OCR Interpretation

The day book. (Chicago, Ill.) 1911-1917, July 29, 1912, Image 8

Image and text provided by University of Illinois at Urbana-Champaign Library, Urbana, IL

Persistent link: http://chroniclingamerica.loc.gov/lccn/sn83045487/1912-07-29/ed-1/seq-8/

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played on wheezy ioot-pumped
organs, discordant pianos,
squeaky violins and hesitating
cornets, but the tune aftd the
words have ever deeply impressed
those who sang. Arid few Have
ever known the name and .who
wrote it.
Edgar Page Stites used only
his first two names when he. pub
lished the verses. He has lived in
modest retirement practically un
known, although he might visit
any church in the world where
the hymn has been sung, and be.
welcomed as the author.
Stites is now 75 years old. He
stands over six feet tall and is as
straight as a pine tree. His kind
ly smile is almost hidden by a
rough beard and mustache, but
his eyes glow with tenderness.
"It was in 1876 that I wrote the
Beulah Land song," says Stites.
"How did I come to write it?
Only sincere Christians will un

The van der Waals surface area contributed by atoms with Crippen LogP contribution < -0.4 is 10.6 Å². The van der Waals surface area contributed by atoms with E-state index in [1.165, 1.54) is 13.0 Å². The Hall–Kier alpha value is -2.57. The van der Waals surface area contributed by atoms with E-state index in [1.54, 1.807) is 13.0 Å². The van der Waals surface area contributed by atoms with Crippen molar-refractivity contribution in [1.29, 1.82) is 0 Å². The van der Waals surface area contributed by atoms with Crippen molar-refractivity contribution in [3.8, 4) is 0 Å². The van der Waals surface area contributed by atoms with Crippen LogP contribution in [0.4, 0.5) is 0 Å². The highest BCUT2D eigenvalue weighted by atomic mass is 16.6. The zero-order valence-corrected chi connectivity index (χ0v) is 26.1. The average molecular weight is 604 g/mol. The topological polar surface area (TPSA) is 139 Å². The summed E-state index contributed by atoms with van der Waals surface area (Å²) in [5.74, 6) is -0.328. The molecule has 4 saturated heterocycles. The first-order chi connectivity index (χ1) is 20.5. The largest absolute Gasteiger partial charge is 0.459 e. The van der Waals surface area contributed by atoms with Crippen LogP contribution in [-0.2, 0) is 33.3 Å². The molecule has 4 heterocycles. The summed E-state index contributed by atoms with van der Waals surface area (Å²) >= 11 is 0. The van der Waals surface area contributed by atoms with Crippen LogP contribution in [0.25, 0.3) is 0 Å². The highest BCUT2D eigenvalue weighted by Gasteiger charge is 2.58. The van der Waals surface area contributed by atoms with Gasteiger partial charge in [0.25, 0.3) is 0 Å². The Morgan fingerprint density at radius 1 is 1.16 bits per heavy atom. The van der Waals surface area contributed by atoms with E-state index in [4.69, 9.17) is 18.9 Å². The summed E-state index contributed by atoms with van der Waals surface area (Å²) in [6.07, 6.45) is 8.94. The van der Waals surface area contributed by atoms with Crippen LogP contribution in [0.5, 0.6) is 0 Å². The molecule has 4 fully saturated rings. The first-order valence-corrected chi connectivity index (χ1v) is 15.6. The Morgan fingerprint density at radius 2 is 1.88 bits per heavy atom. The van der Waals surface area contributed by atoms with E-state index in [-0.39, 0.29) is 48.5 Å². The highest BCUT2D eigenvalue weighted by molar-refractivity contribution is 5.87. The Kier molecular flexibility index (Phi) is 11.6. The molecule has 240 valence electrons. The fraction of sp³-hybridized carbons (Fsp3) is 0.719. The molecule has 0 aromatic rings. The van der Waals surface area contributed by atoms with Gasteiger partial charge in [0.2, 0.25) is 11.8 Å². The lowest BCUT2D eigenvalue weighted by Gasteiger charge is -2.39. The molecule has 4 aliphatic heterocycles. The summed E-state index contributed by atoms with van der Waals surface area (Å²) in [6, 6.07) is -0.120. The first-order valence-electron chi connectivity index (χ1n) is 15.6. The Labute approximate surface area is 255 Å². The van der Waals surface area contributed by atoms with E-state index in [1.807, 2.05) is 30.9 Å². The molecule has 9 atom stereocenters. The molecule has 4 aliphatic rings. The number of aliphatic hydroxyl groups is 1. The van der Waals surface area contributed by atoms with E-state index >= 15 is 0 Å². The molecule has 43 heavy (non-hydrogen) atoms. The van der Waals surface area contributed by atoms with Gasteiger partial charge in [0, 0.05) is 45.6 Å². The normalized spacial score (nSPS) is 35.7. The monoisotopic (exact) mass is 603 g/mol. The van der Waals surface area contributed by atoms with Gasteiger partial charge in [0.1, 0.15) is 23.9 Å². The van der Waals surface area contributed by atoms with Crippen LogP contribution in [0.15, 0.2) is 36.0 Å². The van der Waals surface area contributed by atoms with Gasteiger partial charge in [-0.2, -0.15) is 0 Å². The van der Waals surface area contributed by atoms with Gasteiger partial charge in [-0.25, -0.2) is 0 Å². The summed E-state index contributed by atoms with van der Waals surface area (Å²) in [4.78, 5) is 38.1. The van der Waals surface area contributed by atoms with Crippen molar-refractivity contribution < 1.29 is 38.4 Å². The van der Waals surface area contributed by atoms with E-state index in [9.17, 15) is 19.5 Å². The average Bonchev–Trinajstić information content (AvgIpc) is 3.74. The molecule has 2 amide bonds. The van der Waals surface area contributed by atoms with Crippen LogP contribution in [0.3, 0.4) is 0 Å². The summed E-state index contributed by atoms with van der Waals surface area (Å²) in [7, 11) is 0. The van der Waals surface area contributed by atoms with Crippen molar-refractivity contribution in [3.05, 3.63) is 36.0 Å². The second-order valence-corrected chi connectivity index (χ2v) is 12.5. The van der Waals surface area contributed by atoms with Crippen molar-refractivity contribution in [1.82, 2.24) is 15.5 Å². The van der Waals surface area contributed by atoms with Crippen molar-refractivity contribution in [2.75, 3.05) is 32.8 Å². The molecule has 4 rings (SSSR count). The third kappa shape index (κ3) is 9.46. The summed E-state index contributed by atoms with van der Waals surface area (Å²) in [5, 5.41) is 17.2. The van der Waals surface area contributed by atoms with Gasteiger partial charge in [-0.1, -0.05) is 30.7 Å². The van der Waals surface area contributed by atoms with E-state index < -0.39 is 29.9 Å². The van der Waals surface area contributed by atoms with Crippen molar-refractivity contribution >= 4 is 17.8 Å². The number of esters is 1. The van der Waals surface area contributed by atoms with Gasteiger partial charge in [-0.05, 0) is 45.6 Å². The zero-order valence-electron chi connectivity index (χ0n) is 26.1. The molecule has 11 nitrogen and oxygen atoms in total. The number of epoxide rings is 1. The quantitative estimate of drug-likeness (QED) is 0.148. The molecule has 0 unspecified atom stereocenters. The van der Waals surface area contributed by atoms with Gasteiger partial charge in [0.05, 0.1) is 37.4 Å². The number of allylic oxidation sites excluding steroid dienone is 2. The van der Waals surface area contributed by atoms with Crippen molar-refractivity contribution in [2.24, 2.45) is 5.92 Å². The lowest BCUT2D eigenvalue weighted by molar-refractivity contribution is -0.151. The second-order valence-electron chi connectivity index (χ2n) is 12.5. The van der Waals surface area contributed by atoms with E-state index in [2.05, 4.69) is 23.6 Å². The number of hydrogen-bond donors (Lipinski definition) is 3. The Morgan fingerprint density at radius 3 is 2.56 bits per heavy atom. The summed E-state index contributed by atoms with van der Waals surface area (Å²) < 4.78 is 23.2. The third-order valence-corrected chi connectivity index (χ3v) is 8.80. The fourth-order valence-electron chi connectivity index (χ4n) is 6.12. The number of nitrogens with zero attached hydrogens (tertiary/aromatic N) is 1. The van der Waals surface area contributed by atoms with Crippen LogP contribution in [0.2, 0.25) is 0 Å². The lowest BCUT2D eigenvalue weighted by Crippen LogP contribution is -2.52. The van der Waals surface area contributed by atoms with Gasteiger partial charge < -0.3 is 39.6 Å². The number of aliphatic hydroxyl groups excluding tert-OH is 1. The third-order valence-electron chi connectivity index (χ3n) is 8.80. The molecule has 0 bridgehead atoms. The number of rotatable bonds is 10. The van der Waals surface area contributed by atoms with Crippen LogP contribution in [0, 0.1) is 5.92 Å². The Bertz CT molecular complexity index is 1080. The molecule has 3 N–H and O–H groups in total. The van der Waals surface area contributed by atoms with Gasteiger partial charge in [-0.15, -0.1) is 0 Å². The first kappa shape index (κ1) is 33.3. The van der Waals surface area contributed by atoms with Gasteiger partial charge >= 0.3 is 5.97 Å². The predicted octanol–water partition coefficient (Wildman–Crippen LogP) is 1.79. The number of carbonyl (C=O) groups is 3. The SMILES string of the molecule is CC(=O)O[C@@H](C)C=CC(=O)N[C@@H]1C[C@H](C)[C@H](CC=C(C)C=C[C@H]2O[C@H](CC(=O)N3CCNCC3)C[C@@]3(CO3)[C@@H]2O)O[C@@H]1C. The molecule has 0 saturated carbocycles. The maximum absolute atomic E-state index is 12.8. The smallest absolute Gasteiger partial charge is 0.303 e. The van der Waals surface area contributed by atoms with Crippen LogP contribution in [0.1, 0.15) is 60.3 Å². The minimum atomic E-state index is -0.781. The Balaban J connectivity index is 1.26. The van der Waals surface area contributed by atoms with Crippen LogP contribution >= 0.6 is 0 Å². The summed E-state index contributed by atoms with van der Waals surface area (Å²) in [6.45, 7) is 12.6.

derstand. When I had finished
two stanzas and the chorus I was
overcome and fell on my face,
weeping. That was on Sunday.
The next week I wrote the last
two stanzas, and again' I was so
influenced by the words of the
song', given to me by divine in
spiration, that I fell to the ground
again, and could only weep and
"I thought the chorus was too
long. I tried to change it, but I
couldn't. My friends said it was
perfect as it was. The first time
it was sung was at the regular
Monday meeting of the Method
ist ministers at 101& Arch street,
Philadelphia. It electrified the
entire assemblage." ' ""-
And now, let's sing the chorus
all together
"OhvBeulah land, sweet Beulah
. land!
As'on the highest mount I stand,
,1 look' away across the sea,
Where mansions are prepared
r for me,
And view the shining glory
My heaven, my home for evermore."
Hands Up! !
Hand Over! ! I
. V4m. 4- -! tj--j -itH'ii rt

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